There have been many iterations of of the King Arthur legend in cinema. From classics such as Disney’s Sword and the Stone and John Boorman’s Excalibur, to the BBC series Merlin. Each have their own spin on the story, and Guy Ritchie’s version is a great addition to the lore. Ritchie, who is most famous for films such as Snatch and the Sherlock Holmes movies, adds his trademark style to film. Interwoven scenes, sped up action, and unique camera angles all add to the fun of the film. A montage of Arthur growing up on the streets, from being bullied everyday and to learning to become a fighter, is done at twice the normal speed. This gives us a idea of how he came to be, without filling too much time. Present conversation between characters mixed with future scenes of what they are discussing helps move the story along without being confusing. Later, when an attempt on the king’s life does not go as planned, Arthur and crew must escape through the streets of Londinium with guards chasings. This allows Ritchie to showcase multiple fight scenes that are reminiscent of the Assassin’s Creed video game series. The action feels fresh and Ritchie gives us a sense of danger as they turn every corner.
Even the story feels fresh in this telling of the King Arthur story. As Vortigern is working on building a tower, Excalibur reveals itself in the stone. Vortigern realizes what this means and knows he must find his nephew, the only one who can pull the sword from the stone, and murder him to consolidate his power. He sends his guards throughout the land to bring in men of age who could be Arthur. Arthur, who is in Londinium at the moment and is avoiding soldiers for an incident regarding some Vikings, is found by the king’s guards, who think he is just a commoner of the right age. He is put on a ship to Camelot to join others in pulling the sword. To Arthur’s surprise he succeeds, and Vortigern plans a public execution. During the display Arthur is rescued by a mage who, with the assistance of a rebel group, free him and bring him to their hideout. Arthur is unwilling to help though, as he does not want any trouble and wants to return home. Over time, after Arthur learns more of his past and what happened the day his parents were murdered, he obliges and becomes committed to killing Vortigern. Instead of rallying armied against Vortigern though, they create a plan to pull Vortigern from Camelot, which leads to the previously mentioned assassination attempt in Londinium. It is here that Arthur, who has had trouble controlling the power of Excalibur, is able to use the sword to its full potential, and decimates a group of soldiers that surrounded him and his group. The group is able to escape the city with some casualties. Eventually he must confront his uncle and an assault on Camelot is planned, where Arthur finally defeats Vortigern and becomes King.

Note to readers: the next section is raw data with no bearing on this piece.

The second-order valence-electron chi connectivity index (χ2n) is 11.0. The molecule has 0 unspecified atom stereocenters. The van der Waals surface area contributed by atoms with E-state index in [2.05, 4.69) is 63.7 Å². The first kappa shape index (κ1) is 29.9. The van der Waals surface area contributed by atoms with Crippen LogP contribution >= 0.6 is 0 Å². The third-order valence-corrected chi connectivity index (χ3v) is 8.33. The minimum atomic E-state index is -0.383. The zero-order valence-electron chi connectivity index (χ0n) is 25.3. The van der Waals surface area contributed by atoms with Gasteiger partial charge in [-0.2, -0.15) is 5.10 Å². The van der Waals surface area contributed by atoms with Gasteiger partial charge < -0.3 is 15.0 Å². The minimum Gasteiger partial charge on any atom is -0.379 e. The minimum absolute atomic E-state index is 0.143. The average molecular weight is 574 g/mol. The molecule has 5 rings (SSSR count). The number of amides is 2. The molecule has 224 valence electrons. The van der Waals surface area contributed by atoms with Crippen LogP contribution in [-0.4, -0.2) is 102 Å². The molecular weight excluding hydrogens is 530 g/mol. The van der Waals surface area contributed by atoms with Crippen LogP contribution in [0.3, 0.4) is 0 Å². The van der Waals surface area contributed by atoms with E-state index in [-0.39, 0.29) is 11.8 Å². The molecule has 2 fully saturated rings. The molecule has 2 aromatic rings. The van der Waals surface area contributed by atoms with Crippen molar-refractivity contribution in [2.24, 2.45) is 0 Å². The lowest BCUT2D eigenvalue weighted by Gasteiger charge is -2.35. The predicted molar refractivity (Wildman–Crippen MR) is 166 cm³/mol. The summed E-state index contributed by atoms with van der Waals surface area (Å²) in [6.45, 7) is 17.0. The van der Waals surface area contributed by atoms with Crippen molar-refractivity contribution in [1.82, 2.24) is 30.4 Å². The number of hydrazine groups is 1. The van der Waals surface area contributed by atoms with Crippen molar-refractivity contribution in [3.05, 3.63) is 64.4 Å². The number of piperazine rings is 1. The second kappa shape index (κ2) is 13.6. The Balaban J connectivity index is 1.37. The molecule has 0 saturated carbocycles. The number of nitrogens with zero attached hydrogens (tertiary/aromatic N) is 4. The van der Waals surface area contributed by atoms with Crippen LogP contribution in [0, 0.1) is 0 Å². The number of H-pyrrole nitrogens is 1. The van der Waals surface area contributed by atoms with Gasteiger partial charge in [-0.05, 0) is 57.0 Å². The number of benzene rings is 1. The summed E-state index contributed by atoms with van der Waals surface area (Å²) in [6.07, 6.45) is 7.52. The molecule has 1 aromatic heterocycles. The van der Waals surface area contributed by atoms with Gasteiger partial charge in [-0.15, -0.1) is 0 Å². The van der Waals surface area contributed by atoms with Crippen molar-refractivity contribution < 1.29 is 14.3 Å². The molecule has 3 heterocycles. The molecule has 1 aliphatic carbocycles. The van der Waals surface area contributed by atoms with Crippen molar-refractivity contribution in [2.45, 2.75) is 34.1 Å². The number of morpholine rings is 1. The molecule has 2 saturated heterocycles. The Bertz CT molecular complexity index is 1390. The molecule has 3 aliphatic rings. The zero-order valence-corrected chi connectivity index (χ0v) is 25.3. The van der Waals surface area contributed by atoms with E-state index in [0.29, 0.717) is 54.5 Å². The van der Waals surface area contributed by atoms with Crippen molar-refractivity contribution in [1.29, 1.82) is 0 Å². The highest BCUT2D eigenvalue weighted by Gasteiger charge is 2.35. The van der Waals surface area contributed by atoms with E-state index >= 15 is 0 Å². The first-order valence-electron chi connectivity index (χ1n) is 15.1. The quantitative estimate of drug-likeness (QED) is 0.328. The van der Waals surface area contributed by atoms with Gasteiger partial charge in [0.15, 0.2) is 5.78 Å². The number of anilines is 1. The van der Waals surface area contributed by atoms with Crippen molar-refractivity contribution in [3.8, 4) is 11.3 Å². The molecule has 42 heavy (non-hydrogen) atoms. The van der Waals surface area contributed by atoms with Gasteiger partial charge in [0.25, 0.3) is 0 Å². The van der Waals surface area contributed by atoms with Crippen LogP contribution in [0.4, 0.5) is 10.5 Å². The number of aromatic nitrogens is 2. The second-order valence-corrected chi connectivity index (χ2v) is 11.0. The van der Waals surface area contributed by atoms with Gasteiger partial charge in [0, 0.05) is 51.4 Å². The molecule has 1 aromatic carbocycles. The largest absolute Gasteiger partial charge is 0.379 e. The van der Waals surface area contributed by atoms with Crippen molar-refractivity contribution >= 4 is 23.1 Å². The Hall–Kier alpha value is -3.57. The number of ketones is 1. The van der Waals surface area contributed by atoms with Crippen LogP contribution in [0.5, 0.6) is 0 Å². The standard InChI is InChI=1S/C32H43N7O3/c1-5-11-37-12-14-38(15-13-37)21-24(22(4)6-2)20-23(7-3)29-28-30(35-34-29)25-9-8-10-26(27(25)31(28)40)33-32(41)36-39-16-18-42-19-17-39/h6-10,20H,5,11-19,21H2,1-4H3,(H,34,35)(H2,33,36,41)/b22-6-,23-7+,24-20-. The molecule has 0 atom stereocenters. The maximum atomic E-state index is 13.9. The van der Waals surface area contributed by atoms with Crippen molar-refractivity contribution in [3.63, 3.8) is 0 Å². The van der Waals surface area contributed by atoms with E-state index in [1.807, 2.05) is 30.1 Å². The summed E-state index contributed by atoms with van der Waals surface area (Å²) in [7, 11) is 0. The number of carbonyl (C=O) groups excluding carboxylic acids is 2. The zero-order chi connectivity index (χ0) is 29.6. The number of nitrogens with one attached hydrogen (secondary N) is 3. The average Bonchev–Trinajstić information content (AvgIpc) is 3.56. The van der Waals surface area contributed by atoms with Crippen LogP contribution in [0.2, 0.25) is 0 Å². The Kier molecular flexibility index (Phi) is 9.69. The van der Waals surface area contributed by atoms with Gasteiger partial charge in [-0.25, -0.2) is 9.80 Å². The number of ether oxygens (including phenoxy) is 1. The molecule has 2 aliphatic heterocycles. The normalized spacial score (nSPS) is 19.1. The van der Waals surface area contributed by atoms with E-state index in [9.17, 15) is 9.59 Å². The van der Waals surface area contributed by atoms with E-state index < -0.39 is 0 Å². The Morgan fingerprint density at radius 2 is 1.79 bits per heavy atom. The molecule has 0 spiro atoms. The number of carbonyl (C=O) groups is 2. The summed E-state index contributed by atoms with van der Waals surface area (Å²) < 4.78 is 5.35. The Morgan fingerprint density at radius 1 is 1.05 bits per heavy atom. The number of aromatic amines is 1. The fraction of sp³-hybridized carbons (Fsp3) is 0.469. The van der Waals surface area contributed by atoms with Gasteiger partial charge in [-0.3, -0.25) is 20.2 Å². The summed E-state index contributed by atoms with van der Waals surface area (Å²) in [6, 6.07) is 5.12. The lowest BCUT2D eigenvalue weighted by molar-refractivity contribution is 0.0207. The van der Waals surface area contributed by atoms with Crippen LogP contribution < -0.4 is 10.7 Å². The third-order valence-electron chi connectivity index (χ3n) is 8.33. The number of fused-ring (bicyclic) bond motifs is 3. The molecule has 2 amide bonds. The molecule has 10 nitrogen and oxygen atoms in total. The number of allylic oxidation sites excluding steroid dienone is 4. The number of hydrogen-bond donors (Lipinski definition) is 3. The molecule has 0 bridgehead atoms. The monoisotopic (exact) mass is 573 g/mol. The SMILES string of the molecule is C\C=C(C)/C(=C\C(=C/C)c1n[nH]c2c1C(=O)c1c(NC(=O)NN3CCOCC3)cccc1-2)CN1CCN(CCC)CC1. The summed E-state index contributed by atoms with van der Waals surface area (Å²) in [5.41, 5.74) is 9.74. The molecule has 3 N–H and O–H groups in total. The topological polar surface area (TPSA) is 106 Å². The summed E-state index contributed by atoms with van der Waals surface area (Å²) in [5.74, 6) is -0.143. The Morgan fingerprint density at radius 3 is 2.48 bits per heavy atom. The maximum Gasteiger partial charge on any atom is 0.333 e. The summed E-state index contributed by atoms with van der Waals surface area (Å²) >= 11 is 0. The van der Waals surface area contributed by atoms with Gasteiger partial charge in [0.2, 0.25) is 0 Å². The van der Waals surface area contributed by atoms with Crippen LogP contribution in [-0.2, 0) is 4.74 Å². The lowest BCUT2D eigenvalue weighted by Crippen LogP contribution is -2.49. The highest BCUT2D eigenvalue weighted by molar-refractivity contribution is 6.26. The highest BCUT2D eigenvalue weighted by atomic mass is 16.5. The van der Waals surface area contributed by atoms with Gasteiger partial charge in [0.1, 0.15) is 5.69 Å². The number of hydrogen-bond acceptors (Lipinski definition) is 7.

The theme of not wanting to be the hero has been used in films before, but King Arthur: Legend of the Sword presents it in a different light. I was pleased that the people trying to convince Arthur did not tell him it was his destiny (or that he is the chosen one), as that has been done in so many films in the past. Instead they want him to learn from Excalibur and find out his past, in order to see his way. Charlie Hunnam does a great job as Arthur, filling that role of a street hustler turned king. He has a certain attitude and presence about him that allows his delivery of dialogue and action to feel authentic. The rest of the cast do a great job as well, although it is still tough to believe Jude Law as a villainous character. The dialogue, while not perfect, is fine overall, with some funny exchanges and witty remarks. It has a very Guy Ritchie feel to it. Most of the special effects are good as well, although the CGI in the final fight is a bit too unreal. Overall, Guy Ritchie gives us a great King Arthur story done his way and in his style. With medieval fantasy movies coming out every year, this one is a winner.
- Adam Eltarhoni
At the beginning of James Gunn’s Guardians of the Galaxy Vol 2, we are placed right into the beginning of one of the team’s missions, protecting batteries from a monster that is coming to steal them. As the battle begins, Baby Groot (Vin Diesel) turns on the music and starts dancing as his teammates are thrown around in the fight as the opening credits roll. This scene is a hint what to expect in the sequel to the 2015 hit movie about a rag tag group of criminals who save the galaxy and become heroes. Taking place a few months later after the first movie, Guardians of the Galaxy Vol 2 features all of our favorite characters from the first movie on a new adventure to find the parental origin of group leader Peter Quill (Chris Pratt). Joining him are Gamora (Zoe Saldana), Drax the Destroyer (Dave Bautista), Rocket (Bradley Cooper), and Baby Groot (Vin Diesel).